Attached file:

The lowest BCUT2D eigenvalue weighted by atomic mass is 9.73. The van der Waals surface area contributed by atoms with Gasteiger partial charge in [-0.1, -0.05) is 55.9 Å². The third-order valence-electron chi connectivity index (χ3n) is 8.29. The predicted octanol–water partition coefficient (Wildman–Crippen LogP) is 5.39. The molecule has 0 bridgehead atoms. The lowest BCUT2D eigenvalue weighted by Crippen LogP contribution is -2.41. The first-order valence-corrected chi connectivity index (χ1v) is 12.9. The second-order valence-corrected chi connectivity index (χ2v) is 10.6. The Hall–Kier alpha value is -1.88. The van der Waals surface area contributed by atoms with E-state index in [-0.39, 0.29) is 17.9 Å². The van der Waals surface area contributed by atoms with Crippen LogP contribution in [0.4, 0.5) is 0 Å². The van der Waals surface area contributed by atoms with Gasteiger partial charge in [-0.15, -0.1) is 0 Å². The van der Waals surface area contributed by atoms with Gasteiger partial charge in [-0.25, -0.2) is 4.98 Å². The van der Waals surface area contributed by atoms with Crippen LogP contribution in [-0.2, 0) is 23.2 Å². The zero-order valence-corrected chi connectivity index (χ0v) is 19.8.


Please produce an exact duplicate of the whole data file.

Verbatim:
The lowest BCUT2D eigenvalue weighted by atomic mass is 9.73. The van der Waals surface area contributed by atoms with Gasteiger partial charge in [-0.1, -0.05) is 55.9 Å². The third-order valence-electron chi connectivity index (χ3n) is 8.29. The predicted octanol–water partition coefficient (Wildman–Crippen LogP) is 5.39. The molecule has 0 bridgehead atoms. The lowest BCUT2D eigenvalue weighted by Crippen LogP contribution is -2.41. The first-order valence-corrected chi connectivity index (χ1v) is 12.9. The second-order valence-corrected chi connectivity index (χ2v) is 10.6. The Hall–Kier alpha value is -1.88. The van der Waals surface area contributed by atoms with E-state index in [-0.39, 0.29) is 17.9 Å². The van der Waals surface area contributed by atoms with Crippen LogP contribution in [0.4, 0.5) is 0 Å². The van der Waals surface area contributed by atoms with Gasteiger partial charge in [-0.15, -0.1) is 0 Å². The van der Waals surface area contributed by atoms with Gasteiger partial charge in [-0.25, -0.2) is 4.98 Å². The van der Waals surface area contributed by atoms with Crippen LogP contribution in [-0.2, 0) is 23.2 Å². The zero-order valence-corrected chi connectivity index (χ0v) is 19.8.